Continuing the momentum of their Mohawks & Durags EP, today New York City-based alternative hip-hop band Oxymorrons have released an eye-catching official music video for the project’s lead single “Definition”.

Produced by John Feldmann and Zach Jones, the standout track featuring Fever 333 frontman Jason Aalon has quickly become a fan favorite and garnered massive playlist support. The song was added to official Spotify playlists including Rock This, Rock Hard, New Noise, FORYOU, Rock Rising, and FREQUENCY; as well as Apple Music playlists Breaking Rock, New In Rock, Breaking Hard Rock.

Filmed and edited by Atlanta-based videographer Michael Danners, the “Definition” video is a bold visual blend of NYC punk rock and hip-hop, perfectly capturing the band’s energy and influences, and the song’s rebellious essence.

“Definition” has a profoundly personal message for Oxymorrons, who explained, “This song is an anthem for the people who refuse to be boxed in by society’s status quo. For the individual who fights to stand up and stand out. The definition of the undefined. Repping New York till we die while giving you the biggest soaring hook we could imagine. The Alt-scene is changing and evolving. It’s a microcosm of the global revolution we are currently experiencing. Every revolution needs a soundtrack. We are proud to provide one of the frequencies to said soundtrack; that not only defines us, but also many others! This is bigger than Oxymorrons. This is about the long overdue but necessary evolution that guitar driven music needs! What doesn’t evolve becomes extinct and we refuse to let a musical art form our ancestors architected, be stifled into extinction.”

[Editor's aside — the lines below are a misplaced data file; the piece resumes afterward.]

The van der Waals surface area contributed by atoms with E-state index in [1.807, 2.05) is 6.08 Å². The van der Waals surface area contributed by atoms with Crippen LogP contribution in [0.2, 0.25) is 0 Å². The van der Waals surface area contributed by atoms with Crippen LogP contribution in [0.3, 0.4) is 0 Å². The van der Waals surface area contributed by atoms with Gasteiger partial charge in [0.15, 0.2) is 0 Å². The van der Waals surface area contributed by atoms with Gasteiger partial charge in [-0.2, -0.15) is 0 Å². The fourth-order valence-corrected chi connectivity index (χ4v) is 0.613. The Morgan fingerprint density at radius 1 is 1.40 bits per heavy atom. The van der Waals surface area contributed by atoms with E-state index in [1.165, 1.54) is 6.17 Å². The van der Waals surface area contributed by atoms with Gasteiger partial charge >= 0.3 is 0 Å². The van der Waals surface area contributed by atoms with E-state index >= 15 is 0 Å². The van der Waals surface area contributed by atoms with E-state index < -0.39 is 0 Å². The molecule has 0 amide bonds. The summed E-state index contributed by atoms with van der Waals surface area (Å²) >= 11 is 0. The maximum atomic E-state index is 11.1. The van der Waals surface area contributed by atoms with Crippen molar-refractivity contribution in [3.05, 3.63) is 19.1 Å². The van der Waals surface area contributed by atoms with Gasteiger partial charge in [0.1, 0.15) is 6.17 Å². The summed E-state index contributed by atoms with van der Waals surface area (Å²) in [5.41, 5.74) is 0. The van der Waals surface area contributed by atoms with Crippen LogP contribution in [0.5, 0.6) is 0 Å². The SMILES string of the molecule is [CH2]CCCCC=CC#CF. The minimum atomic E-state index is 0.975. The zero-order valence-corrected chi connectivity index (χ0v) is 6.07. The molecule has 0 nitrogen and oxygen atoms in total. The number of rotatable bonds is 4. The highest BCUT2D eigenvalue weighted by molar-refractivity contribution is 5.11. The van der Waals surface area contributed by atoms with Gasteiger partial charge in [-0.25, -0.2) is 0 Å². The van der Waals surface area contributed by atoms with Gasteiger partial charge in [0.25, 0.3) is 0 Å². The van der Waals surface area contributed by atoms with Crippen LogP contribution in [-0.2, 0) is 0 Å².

333 Wreckords Crew label owner and collaborator Jason Aalon added, “I feel this track is an unabashed statement about who this band are as POC people in a musical and cultural space that at one point required you to squeeze yourself within its constructs to be recognized thus abandoning other outside cultural nuances that would inherently make your involvement more unique. To me that would be genuinely alternative. Oxymorrons are the New Testament to the destruction of such constructs and THAT is TRULY alternative.”

Nashville-based singer and songwriter Jeffrey James shares his new EP, ‘Songs I Found In The Year I Lost.’ Pulling from a mix of new collaborations, forgotten demos, and previously unreleased songs, the EP is a melodically sophisticated collection of 5 tracks that showcase Jeffrey’s rich vocals, narrative-driven lyricism, and cinematic instrumentation.Explaining how this record came to fruition, Jeffrey says, “2020 by all accounts should have been a big year for me. I released my ‘East London’ EP and was featured on NBC’s Songland. However, instead of touring and promoting my new music, I (like everyone else) was forced to stay home with nothing to do but sit in my studio, work and think.” Gripped by restlessness while suddenly housebound at the start of the pandemic, Jeffrey escaped into writing, creating and working remotely with collaborators spanning LA, London and Nashville. Out of those sessions came “Sober,” “Making It Up” and “Small Talk.”

 

Written By: Neill Frazer